Gold Coast house prices gradually climbing following market slowdown
HOMEOWNERS can breathe a sigh of relief as Gold Coast houses return to prices seen before the national property market slump.
And industry players expect prices to continue to rise with more people moving to the city for its enviable lifestyle.
Latest CoreLogic data to August shows the median house price jumped to $659,000 for the first time since February, when it briefly hit $660,000 then gradually declined in the lead up to the federal election.
The only other time it reached $660,000 in the past nine years was between August and December last year.
REIQ Gold Coast zone chairman Andrew Henderson was confident house prices would keep climbing, especially since backyards remained a big part of the Australian lifestyle.
“I can’t see that changing,” he said.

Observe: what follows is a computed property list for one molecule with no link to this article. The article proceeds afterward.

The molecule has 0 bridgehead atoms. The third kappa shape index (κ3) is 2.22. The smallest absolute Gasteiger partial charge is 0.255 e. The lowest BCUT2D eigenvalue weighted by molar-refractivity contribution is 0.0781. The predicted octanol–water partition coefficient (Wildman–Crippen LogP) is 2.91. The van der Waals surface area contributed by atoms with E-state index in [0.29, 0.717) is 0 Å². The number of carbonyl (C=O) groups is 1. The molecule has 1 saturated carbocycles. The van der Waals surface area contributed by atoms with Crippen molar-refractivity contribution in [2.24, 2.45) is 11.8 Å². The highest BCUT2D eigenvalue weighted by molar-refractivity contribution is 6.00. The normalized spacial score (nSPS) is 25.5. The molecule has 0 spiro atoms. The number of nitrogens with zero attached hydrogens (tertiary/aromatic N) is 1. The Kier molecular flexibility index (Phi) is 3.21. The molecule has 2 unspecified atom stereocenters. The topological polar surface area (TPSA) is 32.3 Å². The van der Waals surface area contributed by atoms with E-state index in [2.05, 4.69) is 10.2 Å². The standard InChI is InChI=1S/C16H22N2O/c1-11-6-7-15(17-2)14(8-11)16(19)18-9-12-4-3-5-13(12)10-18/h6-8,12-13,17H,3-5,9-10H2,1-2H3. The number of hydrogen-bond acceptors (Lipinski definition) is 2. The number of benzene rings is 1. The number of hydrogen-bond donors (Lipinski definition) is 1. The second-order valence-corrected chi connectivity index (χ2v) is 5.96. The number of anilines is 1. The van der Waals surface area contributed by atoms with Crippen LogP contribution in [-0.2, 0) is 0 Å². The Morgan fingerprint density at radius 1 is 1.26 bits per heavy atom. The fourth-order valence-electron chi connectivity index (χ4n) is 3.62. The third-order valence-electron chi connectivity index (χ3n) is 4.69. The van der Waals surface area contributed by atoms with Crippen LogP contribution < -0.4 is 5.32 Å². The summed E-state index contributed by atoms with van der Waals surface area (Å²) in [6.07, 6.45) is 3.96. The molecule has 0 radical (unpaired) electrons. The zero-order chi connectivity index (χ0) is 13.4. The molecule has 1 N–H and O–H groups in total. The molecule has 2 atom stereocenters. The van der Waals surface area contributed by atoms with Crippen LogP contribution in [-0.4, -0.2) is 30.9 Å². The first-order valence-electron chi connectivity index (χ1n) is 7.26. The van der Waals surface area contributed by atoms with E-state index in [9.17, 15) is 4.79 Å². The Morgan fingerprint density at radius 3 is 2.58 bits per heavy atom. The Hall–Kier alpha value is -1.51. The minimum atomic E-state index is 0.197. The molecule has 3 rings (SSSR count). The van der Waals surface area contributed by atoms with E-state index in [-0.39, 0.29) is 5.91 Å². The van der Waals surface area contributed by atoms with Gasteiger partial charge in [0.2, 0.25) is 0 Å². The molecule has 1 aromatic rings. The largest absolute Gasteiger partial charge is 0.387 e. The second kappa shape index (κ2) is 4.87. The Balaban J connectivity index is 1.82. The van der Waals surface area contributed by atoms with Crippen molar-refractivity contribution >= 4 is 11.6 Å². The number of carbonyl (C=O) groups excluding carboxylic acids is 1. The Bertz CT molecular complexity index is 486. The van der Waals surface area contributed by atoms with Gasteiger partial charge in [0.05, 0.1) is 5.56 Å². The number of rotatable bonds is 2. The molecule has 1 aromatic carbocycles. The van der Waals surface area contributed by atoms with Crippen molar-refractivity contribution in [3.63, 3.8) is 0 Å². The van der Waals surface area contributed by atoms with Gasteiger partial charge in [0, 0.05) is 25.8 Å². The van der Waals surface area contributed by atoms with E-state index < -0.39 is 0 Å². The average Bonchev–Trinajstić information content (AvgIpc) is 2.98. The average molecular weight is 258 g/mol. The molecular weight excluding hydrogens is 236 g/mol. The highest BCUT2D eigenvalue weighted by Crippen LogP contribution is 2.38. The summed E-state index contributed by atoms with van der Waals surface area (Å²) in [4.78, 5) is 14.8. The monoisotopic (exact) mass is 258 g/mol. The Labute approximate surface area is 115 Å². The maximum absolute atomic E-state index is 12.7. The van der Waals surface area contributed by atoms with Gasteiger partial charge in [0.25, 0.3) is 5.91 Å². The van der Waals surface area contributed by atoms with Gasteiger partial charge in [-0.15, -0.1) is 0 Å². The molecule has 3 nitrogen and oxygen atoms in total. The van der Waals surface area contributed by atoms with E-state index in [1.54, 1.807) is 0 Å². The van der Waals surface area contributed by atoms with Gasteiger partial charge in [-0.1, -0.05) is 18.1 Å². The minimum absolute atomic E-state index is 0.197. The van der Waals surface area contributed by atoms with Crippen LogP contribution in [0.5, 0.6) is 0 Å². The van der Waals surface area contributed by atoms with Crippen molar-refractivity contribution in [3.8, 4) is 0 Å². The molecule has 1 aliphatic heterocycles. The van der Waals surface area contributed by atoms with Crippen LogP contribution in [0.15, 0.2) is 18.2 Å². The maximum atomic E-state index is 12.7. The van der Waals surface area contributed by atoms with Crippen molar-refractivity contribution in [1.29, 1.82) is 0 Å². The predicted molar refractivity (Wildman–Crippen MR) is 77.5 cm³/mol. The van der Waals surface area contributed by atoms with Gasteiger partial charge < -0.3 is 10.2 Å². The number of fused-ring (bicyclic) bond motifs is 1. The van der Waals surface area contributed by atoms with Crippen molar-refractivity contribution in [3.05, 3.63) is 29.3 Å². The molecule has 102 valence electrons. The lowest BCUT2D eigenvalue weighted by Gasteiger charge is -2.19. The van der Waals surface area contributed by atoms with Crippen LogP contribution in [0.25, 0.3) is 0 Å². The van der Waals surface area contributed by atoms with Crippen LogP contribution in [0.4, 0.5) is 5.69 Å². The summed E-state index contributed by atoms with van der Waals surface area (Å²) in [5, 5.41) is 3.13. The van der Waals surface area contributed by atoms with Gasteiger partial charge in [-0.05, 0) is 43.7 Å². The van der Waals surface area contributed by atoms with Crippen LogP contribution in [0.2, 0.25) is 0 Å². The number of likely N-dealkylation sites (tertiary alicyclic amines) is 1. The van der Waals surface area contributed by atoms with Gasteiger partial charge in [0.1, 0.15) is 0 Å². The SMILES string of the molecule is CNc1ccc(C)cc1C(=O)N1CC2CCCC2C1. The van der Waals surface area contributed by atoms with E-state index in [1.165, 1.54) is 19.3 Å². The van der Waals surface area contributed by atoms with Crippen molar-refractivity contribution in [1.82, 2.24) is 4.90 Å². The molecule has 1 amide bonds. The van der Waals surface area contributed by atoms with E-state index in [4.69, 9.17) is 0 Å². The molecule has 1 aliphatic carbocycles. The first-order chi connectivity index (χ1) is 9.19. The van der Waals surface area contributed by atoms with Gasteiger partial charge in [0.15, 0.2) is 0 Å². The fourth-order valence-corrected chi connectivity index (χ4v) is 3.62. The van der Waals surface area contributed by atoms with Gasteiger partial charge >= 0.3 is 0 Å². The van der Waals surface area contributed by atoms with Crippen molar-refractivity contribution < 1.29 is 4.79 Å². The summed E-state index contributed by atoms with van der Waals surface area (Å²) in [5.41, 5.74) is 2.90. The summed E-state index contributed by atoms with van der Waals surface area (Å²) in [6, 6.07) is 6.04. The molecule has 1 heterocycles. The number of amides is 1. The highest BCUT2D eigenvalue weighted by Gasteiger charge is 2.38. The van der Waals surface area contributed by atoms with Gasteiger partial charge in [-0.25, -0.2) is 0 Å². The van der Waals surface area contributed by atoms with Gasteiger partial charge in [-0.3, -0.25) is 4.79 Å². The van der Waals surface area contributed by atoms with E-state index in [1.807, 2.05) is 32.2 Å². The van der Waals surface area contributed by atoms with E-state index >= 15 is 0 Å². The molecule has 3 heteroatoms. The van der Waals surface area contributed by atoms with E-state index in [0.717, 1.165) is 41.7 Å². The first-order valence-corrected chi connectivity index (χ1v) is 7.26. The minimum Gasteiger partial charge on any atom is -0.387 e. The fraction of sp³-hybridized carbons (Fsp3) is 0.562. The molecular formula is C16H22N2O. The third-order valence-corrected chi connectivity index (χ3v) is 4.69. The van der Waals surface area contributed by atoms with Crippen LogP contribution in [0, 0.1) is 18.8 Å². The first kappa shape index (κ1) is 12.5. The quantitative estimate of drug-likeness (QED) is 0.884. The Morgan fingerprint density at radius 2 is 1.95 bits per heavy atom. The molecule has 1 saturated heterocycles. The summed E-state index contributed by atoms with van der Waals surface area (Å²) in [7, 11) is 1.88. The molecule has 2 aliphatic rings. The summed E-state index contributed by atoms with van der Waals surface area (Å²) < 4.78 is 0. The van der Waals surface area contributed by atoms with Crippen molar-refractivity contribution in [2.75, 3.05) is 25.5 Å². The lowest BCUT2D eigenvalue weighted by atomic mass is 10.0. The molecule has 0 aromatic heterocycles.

“The Gold Coast is one of those places that’s always going to grow as people are always going to move here.”
He said a lack of supply to meet current demand and limited land to build would also bump prices up, but he didn’t think it would push people out of the market.
“On a national scale, I think we’re still relatively affordable,” he said.
“We’ve still got plenty of townhouses and apartments and we’ve still got the opportunity to build up.”
Harcourts Coastal managing director Dane Atherton said the market was showing signs of a strong recovery while gradually shedding its reputation for seasonal sales periods.
He said the climate was responsible for its year-round consistency.
“We have selling seasons but they are nowhere near as magnified as Melbourne,” he said.
“You can sell the Gold Coast lifestyle in June because (the weather) is not as bitter.”
He said there was still plenty of growth ahead for the Gold Coast yet.
Ray White Broadbeach principal Mitch Palmer said the data reflected what was happening on the ground.
“Money has never been cheaper so we’re definitely seeing buyer activity increase,” he said.
“The prices being achieved are healthy.”
While price growth was expected, Mr Palmer didn’t think it would climb as far or for as long as it has in previous years. Source: realestate.com.au